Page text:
The Resurrection of Jesus: John Dominic Crossan and N. T. Wright in Dialogue, ed. Robert B. Stewart (Minneapolis, MN: Fortress Press, 2006), p.56 footnote 30.
Cross and Livingstone define the Palestinian Syriac text as a, “…version of the NT in the Palestinian dialect of Syriac (properly called Christian Palestinian Aramaic). The date of the translation is disputed, but there are MSS surviving from the 6th–7th cent., albeit very fragmentary. The text is attested mainly in *lectionaries of the Byzantine type. The Greek underlying this version cannot be identified with any single type of text; in the Gospels some traces of *Diatessaron influence have been discerned. Parts of the OT also survive in this dialect.”. F. L. Cross and Elizabeth A. Livingstone, The Oxford Dictionary of the Christian Church (Oxford; New York: Oxford University Press, 2005), 1217;Ehrman and Holmes say a, “Lectionary MSS are those in which the text of the NT is divided into separate pericopes, rearranged according to the fixed order in which they are read as lessons for the church on particular days during the year.” Bart D. Ehrman and Michael W. Holmes, The Text of the New Testament in Contemporary Research : Essays on the Status Quaestionis (Grand Rapids, MI: Eerdmans, 1995), 62.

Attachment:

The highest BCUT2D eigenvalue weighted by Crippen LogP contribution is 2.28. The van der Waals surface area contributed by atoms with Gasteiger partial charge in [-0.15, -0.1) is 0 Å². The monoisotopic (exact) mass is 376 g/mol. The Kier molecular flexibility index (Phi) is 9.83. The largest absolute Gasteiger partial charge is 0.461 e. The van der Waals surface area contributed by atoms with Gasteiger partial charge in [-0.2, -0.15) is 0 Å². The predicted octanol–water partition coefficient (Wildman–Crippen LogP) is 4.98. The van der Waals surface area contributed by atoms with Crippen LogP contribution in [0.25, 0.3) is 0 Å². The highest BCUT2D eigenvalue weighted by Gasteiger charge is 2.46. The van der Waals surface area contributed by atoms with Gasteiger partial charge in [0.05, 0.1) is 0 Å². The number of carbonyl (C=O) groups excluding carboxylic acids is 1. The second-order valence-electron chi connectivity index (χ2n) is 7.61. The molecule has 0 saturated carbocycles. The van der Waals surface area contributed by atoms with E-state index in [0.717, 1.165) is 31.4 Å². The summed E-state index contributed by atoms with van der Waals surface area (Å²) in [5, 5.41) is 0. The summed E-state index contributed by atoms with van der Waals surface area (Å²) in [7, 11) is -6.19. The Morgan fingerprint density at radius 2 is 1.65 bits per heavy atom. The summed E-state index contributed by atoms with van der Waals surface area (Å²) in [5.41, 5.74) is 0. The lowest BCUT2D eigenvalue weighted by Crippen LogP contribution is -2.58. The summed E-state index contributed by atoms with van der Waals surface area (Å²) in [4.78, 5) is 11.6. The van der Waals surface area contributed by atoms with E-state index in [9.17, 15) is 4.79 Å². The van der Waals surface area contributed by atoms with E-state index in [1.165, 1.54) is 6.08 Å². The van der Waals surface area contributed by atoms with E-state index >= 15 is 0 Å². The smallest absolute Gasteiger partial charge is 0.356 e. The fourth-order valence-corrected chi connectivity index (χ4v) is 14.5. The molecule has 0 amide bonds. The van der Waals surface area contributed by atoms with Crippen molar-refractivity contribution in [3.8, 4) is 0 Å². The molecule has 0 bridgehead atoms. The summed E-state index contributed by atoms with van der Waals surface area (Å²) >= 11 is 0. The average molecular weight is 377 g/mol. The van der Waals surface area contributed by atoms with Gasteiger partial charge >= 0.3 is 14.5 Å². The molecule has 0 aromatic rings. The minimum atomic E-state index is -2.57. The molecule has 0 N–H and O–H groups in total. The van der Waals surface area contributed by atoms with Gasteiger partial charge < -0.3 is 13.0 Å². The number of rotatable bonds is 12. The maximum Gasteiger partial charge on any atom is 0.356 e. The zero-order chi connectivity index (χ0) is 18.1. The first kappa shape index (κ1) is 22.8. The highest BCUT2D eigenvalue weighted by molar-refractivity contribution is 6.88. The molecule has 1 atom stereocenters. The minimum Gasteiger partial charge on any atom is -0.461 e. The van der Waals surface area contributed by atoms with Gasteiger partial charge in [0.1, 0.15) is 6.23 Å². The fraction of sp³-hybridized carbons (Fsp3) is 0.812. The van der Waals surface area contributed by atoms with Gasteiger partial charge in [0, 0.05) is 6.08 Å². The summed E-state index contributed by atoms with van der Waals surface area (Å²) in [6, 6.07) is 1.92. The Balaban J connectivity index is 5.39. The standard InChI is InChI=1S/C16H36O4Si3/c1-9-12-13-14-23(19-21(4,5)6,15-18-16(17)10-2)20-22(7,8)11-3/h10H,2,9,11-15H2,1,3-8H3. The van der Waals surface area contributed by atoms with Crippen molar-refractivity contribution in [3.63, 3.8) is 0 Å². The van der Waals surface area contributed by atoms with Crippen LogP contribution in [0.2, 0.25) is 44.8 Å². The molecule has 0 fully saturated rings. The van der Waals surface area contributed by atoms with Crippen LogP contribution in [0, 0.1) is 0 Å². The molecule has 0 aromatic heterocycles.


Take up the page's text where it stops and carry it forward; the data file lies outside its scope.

Craig A. Evans. Jesus and the Ossuaries: What Burial Practices Reveal about the Beginning of Christianity (Kindle Locations 257-260 or pages 15-16). Kindle Edition. 2003
Evans, Craig A. (2012-02-06). Matthew (New Cambridge Bible Commentary) (Kindle Locations 11802-11830). (Cambridge University Press. Kindle Edition)Matthew 27:52-53
New American Standard Bible: 1995 Update (LaHabra, CA: The Lockman Foundation, 1995), Mt 16:18.
Evans writes, “Akhmîm Gospel fragment…cannot date earlier than the middle of the second century.” He also doubts that it is even the gospel of Peter saying, “there are grave doubts that this document is the Gospel of Peter in the first place. The Akhmîm Gospel fragment may be part of an unknown writing from an even later period of time.” Craig A. Evans, Fabricating Jesus: How Modern Scholars Distort the Gospels (Downers Grove, IL: IVP Books, 2006), 98.
 Evans, Craig A. (2012-02-06). Matthew (New Cambridge Bible Commentary) (Kindle Locations 11802-11830). (Cambridge University Press. Kindle Edition)Matthew 27:52-53